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Counter-gradient variation in thermoregulation in a widespread chilean lizard
Whether thermoregulation behaviour is evolutionary rigid or in the contrary evolutionary labile has been a long-standing controversy in the field of thermal biology. In squamate reptiles, including terrestrial lizard species, comparative evidence from the literature suggests that some thermal biology traits may vary adaptively across species but only a handful of studies have found significant variation in thermoregulation behaviour among populations within the same species, for example along an altitudinal gradient. In this article, we investigate geographic variation in thermoregulation behaviour between the range margins of the distribution of the widespread Liolaemus pictus lizard in Chile. The genus Liolaemus is highly diversified in South America, with more than 200 recognized species, and its thermal biology has been extensively characterized during the last decade. We compared the thermoregulation behaviour of lizards from two populations located at the warm and one population located at the cold range margin during two years, and manipulated thermal conditions in the laboratory during one year to test if the geographic variation could be due to thermal acclimation. To our surprise, we found that lizards from the cold margin preferred higher body temperatures and were as effective thermoregulators as lizards from the warm margin. We propose that this pattern is caused by "counter-gradient temperature" variation where there is strong selection for a faster life cycle in the less thermally suitable habitats from the cold margin. We compare our results with those published in the literature on Liolaemus lizards and demonstrate that more thermally challenging environments select for a higher thermoregulation effort and a more effective thermoregulation. Altogether, these data confirm that thermoregulation behaviour is evolutionary labile within and between species of Liolaemus lizards. This conclusion will be of wide interest to those interested in thermal biology of lizards and the evolution of thermoregulation behaviours.
Chaiten population



• Variation in thermoregulation behavior between range margins is rarely investigated
• Liolaemus lizards from the cold margin preferred higher body temperatures
• Thermal acclimation may contribute to this counter-gradient temperature variation
• Selection for faster life cycle in a colder environment may explain the geographic variation.

New tools for population viability analyses
 Oenothera glaziovianaSince three decades, the toolbox of biologists to assess conservation status of endangered species and take actions to improve their long-term viability includes the very popular matrix population models. For this range of models where populations are divided into discrete stages, a solid mathematical framework is available (e.g., Caswell Matrix population models 2001). In addition, softwares such as RAMAS or demogR allow to implement these models in real ecological situations. Unfortunately, not all populations of plants and animals can be divided into discrete categories without loss of significant biological information because individuals often differ for continuous traits such as body size, body condition or growth potential. Continuously structured populations can be described using integral projection models (IPMs), a mathematical framework first introduced by Stephen Ellner and collaborators (Easterling et al. Ecology 2000) and now more and more popular among population ecologists (Coulson Oikos 2012). Although the IPM is efficient with small data sets (Ramula et al. Journal of Applied Ecology 2009), it has not yet been used for real life population viability analyses. In this article, we present for the first time population viability analyses of animal and plant species using the stochastic IPM recently developed by Vindenes and collaborators (Ecology 2011). We show how to construct the stochastic IPM, demonstrate how to calculate and decompose deterministic and stochastic components of the population growth rate, and show results of sensitivity analyses. In addition, we compare results of a diffusion approximation with individual based simulations.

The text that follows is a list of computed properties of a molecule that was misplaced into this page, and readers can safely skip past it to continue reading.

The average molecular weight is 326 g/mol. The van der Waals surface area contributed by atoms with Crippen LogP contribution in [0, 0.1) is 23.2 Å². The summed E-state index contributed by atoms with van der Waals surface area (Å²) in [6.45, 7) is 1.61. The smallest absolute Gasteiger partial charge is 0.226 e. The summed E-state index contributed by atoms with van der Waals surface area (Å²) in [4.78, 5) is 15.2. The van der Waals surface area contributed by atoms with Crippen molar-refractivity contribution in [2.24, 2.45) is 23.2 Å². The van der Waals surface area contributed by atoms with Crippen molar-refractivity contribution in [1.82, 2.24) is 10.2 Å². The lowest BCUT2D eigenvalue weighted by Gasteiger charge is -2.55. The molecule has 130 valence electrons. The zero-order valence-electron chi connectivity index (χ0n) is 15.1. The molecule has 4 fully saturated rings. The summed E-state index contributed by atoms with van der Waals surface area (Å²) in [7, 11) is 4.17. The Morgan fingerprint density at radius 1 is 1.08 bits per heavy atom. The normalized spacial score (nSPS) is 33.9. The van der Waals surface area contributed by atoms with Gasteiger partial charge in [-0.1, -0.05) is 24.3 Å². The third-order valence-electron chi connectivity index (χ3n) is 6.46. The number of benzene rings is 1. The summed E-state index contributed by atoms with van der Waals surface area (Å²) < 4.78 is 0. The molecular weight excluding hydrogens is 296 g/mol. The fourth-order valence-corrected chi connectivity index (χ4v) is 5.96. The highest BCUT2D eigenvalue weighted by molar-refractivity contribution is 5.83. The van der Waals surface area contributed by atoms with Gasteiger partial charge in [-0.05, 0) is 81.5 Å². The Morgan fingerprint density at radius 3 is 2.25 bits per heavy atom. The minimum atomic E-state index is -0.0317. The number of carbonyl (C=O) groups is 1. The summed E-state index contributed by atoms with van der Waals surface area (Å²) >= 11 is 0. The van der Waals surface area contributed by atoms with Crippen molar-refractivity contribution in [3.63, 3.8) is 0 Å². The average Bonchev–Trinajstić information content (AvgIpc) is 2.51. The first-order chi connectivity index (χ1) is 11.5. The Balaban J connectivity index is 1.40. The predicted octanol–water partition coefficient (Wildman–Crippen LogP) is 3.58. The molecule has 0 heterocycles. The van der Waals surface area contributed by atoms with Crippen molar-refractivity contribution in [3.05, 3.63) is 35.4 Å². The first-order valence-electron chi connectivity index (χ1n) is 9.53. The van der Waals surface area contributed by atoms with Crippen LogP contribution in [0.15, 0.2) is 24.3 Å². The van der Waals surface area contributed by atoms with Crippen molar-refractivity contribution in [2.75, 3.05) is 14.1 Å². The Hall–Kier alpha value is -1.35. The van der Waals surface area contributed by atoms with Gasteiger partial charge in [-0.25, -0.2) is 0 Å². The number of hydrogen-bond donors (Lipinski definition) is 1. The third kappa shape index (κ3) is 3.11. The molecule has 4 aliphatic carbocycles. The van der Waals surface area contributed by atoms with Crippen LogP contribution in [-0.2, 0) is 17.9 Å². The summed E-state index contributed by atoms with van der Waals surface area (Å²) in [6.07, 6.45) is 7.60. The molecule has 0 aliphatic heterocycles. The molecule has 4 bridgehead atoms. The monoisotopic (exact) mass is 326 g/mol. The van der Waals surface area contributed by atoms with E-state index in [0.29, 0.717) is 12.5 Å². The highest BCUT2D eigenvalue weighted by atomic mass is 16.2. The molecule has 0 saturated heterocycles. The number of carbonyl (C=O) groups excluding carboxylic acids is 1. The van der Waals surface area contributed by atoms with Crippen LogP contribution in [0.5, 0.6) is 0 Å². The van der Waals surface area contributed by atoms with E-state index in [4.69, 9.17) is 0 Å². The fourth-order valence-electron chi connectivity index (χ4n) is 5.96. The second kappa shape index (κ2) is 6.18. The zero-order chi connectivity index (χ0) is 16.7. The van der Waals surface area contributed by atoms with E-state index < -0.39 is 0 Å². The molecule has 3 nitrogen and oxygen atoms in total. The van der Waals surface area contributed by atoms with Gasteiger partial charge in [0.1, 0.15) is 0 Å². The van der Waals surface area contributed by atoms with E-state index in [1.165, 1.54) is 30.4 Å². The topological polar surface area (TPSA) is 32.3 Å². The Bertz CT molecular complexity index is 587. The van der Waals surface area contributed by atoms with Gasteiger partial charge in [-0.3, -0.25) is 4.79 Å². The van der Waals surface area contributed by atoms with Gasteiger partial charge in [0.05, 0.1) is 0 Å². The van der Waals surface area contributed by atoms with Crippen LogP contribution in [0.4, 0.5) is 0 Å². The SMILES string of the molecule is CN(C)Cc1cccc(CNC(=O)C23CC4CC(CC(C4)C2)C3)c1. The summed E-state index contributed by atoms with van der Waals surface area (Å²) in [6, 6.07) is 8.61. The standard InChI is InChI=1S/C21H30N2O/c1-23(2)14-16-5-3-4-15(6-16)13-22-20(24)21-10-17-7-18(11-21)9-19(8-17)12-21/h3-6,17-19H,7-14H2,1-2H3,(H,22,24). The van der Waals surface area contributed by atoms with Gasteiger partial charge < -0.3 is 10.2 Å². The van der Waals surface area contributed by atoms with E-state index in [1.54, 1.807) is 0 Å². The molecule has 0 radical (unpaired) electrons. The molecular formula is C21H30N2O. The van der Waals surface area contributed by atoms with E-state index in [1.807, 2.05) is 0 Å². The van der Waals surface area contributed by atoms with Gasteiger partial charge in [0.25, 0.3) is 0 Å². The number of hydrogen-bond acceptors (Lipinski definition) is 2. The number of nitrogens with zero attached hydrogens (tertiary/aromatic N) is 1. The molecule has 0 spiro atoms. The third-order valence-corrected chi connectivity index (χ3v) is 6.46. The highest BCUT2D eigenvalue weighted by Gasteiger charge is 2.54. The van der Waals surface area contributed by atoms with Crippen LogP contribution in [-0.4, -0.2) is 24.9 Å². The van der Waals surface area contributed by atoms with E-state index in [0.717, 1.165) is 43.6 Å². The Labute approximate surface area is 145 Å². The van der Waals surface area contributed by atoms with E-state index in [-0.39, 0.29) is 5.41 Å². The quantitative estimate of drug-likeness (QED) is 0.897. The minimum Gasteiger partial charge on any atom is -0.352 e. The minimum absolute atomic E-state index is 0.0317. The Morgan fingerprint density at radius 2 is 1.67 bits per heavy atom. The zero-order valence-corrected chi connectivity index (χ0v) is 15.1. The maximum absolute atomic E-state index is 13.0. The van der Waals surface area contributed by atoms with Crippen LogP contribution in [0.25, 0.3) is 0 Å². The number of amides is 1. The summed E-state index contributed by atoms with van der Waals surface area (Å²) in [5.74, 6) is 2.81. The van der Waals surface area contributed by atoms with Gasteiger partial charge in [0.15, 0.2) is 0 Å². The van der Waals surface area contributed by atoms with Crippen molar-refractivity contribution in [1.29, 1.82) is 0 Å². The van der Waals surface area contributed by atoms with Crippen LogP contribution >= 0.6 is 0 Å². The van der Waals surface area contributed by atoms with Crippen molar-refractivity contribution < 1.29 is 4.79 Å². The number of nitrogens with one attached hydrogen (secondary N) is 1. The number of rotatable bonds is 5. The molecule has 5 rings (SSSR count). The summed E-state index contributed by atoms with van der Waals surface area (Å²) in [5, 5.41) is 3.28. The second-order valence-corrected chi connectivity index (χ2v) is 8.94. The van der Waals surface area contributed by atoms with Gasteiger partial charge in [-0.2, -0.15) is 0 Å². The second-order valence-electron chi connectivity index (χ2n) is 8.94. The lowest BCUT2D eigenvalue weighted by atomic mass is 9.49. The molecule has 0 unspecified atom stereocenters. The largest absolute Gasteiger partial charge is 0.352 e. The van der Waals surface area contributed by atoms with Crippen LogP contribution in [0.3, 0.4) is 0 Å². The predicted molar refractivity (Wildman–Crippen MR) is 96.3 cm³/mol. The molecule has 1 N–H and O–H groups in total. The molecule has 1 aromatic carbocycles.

Photograph: Populations of Oenothera glazioviana, an evening primrose with a semelparous reproduction and size-structured populations were modelled in this study (photograph by Bernd Sauerwein on Wiki Commons)
Last Updated ( jeudi, 08 décembre 2016 )
Plasticity in breeding phenology is not consistent across populations
Puy Mary population
Recent studies have identified so-called universal ecological consequences of climate warming, especially an advanced breeding and non-breeding phenology in many populations of plants and animals. In seasonal environments, among species variation in the extent of plasticity of phenology can generate temporal mistmatch between trophic level, where for example predators have higher energetic demands when preys are scarce in the environment. Until recently, however, we knew little about intra-specific variation in breeding phenology, which may vary across populations due to differences in selection or constraints. In a recent study, we combined data from more than 10 years of detailed monitoring of the breeding phenology in 11 populations of common lizards across the Massif Central. Our data demonstrate unambiguously that breeding phenology responds more to climate warming in some populations than in others. Contrary to some predictions from evolutionary theory, plasticity was stronger in warmer and less variable climates.
Picture: The Puy Mary population is characterised by cold and less variable climate conditions during gestation. This population is predicted to exhibit flat plasticity of the breeding phenology. Photograph: J.-F. Le Galliard.
Last Updated ( vendredi, 26 février 2016 )